The Democratic Process Inches Forward in Burma

The stories of the military junta in Burma and the efforts of activists like Aung San Suu Kyi to install a republican government are well known. Since 2010, though, something extraordinary has been happening. Though it still wields a great deal of influence in the country’s affairs, the military has been gradually ceding control of the government to citizens, and in 2012, Aung San Suu Kyi won a seat in the Pyithu Hluttaw (the House of Representatives in Burma’s Parliament. Things have not been perfect, but they are slowly moving to democracy in the country.


Another step forward happened today as residents of Burma’s largest city Yangoon went to the polls to elect a city government. This will be the first municipal election held in the city in 60 years. As the AFP reports (via France24):

Residents of Myanmar’s commercial hub Yangon went to the polls Saturday for the first municipal elections in six decades, with voters hoping for change as the city booms, despite knowing little about the candidates or their policies.

The election will be closely watched as a test of the country’s democratic credentials ahead of a landmark nationwide poll slated for November next year.

For many the ballot for the Yangon City Development Committee is the first chance to vote under the country’s quasi-civilian government, which replaced outright military rule in 2011.

It is also a rare opportunity to have a say over the future of Myanmar’s biggest city, where residents grumble about runaway construction and soaring rents, worsening traffic, poor sanitation and weak pollution control.

This is a great step forward, but there is still much work to be done. As the article also notes:

[C]ritics say the Yangon poll is deeply flawed, citing the rule of just one person per household allowed to vote — meaning only around 400,000 people can cast a ballot — narrow age restrictions for candidates and a ban on political parties from taking part.

Appointed figures will still outnumber elected ones on the city’s top council within the YCDC, which has major responsibilities over infrastructure, heritage and tax collection in Yangon.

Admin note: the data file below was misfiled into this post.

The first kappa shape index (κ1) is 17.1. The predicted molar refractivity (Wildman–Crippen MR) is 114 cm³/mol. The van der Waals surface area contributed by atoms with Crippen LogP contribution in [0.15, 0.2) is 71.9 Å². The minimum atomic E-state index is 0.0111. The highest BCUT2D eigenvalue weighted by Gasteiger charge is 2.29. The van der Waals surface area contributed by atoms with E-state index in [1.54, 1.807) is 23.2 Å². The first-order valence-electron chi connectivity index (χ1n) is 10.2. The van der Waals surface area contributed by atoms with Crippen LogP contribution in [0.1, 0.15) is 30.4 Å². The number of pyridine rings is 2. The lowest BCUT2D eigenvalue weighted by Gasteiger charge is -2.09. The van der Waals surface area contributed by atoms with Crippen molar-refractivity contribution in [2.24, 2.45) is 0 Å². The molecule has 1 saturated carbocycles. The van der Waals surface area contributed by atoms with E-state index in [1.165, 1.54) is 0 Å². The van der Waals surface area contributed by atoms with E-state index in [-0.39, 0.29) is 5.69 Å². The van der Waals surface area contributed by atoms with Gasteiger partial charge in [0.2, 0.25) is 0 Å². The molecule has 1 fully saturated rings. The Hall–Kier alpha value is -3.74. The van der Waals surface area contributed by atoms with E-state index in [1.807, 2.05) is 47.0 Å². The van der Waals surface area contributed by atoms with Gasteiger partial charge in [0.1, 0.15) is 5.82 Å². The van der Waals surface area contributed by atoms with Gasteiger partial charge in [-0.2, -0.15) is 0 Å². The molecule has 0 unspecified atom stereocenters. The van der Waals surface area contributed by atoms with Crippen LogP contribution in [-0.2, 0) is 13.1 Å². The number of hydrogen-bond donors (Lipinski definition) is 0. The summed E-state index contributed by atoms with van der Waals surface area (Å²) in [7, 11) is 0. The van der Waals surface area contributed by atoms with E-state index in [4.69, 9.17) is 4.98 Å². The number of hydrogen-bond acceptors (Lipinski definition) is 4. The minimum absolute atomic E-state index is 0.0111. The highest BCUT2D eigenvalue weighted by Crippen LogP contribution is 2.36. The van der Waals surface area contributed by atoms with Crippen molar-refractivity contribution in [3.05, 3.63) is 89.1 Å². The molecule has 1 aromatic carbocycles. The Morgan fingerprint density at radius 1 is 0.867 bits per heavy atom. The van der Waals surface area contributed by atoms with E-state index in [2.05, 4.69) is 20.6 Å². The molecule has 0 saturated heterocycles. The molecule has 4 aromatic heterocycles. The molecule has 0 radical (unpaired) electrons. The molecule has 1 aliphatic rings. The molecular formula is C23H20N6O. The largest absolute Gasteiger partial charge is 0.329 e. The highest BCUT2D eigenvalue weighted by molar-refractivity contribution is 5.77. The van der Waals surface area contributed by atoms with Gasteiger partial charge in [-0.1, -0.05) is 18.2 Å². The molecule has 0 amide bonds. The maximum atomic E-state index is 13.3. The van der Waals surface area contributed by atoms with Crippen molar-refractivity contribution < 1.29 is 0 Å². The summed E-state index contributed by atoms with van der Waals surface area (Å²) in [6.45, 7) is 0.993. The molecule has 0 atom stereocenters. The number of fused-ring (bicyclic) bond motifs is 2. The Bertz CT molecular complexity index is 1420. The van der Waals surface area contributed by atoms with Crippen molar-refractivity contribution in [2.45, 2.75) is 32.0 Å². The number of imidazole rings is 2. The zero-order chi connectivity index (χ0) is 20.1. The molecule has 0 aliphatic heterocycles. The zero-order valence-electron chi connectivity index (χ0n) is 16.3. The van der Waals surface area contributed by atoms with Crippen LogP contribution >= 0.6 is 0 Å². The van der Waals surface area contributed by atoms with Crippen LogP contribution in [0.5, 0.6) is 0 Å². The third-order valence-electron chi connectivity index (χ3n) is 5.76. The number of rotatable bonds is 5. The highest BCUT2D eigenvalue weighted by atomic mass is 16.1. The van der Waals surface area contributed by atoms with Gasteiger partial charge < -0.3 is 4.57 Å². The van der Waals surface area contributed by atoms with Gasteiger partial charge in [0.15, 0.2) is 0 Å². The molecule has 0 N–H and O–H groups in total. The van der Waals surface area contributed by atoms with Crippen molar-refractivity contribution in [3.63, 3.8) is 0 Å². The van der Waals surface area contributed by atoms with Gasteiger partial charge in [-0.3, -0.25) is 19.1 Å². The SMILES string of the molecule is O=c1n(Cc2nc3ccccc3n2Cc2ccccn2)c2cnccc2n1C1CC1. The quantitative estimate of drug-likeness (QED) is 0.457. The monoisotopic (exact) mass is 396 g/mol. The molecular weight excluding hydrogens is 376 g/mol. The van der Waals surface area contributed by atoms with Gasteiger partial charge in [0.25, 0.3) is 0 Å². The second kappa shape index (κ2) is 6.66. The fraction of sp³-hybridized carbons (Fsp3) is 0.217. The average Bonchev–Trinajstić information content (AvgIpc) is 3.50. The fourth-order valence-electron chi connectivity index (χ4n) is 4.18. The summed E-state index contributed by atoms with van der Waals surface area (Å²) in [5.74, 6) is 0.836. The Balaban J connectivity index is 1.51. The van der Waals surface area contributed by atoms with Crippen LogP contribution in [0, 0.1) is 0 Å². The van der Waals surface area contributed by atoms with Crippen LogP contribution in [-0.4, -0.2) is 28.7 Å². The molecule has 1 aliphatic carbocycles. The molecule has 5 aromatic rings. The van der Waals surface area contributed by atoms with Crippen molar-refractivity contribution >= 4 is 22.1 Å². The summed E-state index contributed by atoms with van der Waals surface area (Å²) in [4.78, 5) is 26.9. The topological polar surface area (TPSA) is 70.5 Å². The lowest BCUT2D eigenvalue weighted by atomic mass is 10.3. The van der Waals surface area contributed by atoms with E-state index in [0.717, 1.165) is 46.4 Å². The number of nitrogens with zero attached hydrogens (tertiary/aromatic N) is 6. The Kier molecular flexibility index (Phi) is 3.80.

But it marks a major step by the body, which has not been chosen by popular ballot since 1949.


The law forbidding more than one person from each household needs to go. The top council should also remove the appointed figures for popularly elected ones. Neither of these two items takes into account local issues in the city, either. This new government has to perform well. If the democratic government succeeds here, it will likely pave the way for future liberal reforms down the road.

Elections are a routine event here in the United States. In fact, they’re so routine that they’re often boring. You go to the polling place, show the people your ID, go to a booth a check a few boxes on some paper or on a screen, leave the place, and go about your day. If the incumbent or the governing party loses, they concede and vacate their seat for the winner. As Ronald Reagan explained–about Presidential elections in particular–in his first Inaugural Address:

To a few of us here today this is a solemn and most momentous occasion, and yet in the history of our nation it is a commonplace occurrence. The orderly transfer of authority as called for in the Constitution routinely takes place, as it has for almost two centuries, and few of us stop to think how unique we really are. In the eyes of many in the world, this every 4-year ceremony we accept as normal is nothing less than a miracle.

Events like this should remind us, as we head into a new year, that we should not take the rights we have here in the United States for granted. I don’t believe we are in any danger currently of becoming a Burmese-style military junta, and I don’t believe that we are in danger of becoming a Communist country. However, a populace that does not value its rights allows these things to happen. Let that steel your resolve to remain active in the political affairs of our country over the next few years.



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